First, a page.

These days, a 32” monitor and even a 40” are suitable screen sizes, provided you’ve the desk space to place them on. If you’ve, they offer enough space for quality work. One element always associated with monitor size is aspect ratio. Widescreen displays are now standard, with 16:9 being “the standard” for many users, although 16:10 is still present in some 30 inch models that were, years, ago, the largest displays available. I know this because I am writing while looking at one, a Dell that replaced, years ago, my first 30 inch ((2560×1600)), from HP, which was a LP3065 from 2006 (11 years ago) offering at the time 92% of NTSC and three dual-link DVI inputs, each capable of supporting HDCP.

With displays going wider, we now are at a point where aspect ratios which were not common are available for those needing/wanting them. One such aspect ratio is 21:9, which some will prefer because of the work space it offers. It should be said, though, that 16:9 continues to be a more “ normal” solution as it provides not only plenty of horizontal space but relatively more space in height when compared to 21:9. This means it requires less neck and eye movement for a good overview and can proportionally fit standard print sizes.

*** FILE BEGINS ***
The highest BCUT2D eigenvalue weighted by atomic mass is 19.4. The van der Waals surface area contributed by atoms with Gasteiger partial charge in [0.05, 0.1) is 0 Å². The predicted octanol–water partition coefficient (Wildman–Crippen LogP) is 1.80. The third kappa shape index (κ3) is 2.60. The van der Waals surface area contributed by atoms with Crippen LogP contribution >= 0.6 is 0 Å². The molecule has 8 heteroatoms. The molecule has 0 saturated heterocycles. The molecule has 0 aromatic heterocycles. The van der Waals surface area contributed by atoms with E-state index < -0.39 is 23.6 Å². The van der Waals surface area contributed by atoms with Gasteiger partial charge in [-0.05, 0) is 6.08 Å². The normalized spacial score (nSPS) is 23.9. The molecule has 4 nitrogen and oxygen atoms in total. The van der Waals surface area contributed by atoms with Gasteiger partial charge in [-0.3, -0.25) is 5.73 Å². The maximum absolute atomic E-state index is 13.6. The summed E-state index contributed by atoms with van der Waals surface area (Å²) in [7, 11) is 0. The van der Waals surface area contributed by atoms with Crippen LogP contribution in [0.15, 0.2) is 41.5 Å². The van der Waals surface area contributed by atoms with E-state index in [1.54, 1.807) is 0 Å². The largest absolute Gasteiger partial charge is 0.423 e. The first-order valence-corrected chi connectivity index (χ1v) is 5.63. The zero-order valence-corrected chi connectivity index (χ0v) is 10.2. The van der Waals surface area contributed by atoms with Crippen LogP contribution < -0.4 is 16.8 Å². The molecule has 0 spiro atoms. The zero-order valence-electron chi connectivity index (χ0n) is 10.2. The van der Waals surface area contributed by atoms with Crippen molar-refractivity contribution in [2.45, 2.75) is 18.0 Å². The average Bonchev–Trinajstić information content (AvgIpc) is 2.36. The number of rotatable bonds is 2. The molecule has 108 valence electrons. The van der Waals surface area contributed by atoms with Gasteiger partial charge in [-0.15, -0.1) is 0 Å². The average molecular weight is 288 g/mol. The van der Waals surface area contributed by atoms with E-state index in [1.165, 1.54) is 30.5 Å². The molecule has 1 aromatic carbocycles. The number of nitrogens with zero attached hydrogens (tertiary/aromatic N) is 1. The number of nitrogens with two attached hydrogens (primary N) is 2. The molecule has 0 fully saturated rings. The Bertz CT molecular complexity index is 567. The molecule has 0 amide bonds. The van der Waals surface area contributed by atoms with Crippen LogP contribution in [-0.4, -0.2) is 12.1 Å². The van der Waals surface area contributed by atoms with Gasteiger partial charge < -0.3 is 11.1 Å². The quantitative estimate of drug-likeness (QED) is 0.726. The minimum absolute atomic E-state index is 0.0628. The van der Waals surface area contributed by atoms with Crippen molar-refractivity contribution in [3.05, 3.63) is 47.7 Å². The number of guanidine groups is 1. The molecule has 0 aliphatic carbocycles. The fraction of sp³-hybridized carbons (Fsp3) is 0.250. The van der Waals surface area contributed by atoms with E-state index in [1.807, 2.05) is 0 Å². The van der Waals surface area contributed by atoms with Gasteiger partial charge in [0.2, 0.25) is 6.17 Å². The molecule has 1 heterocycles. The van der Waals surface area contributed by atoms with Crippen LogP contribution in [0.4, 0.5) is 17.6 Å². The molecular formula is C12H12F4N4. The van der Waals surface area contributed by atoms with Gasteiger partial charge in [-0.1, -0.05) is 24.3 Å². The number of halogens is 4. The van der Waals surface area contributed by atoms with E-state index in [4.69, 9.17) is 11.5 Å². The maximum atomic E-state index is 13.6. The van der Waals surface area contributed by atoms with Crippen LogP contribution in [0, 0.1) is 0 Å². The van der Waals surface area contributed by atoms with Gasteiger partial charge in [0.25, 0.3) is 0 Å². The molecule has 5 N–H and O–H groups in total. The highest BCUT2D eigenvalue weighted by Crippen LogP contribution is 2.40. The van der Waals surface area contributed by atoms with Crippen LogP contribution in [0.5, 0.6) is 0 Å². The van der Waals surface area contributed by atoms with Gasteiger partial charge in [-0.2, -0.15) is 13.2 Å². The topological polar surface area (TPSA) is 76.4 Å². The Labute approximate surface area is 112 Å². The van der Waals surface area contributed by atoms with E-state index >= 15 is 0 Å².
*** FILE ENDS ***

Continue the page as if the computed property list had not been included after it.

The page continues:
When it comes to resolution, there is no exact answer, although it should always be considered in conjunction with display size. The use given to the monitor is also an important element to consider when choosing a display. Although it has nothing to do with the choices made by photographers, videographers or graphic artists, there is one reason why professional gamers go for 24 inch FullHD displays: it offers a smoothness that is essential for them to play.

For photographers, though, especially if you consider the high-resolution of the files coming from most modern cameras, a higher resolution monitor may be the best bet, associated, obviously, with a larger display, from 27” up. Quad HD or even 4K are solutions being looked at these days. Resolutions from 2560×1440 pixels up are mostly talked about, too.

Those planning to go bigger should consider 4K displays, which are becoming popular. These deliver an even greater resolution, 3840 x 2160, making them ideal for intricate zooming-in on fine detail. With more pixels packed into each square inch on the display, individual pixels remain imperceptible even at close zoom levels. Anyone who works with split screens might find a top-of-the-range 40-inch display with super-fine resolution is the right choice for their jobs… as long as they remember to have a computer and video card able to take the load.

A quick guide to choose your next monitor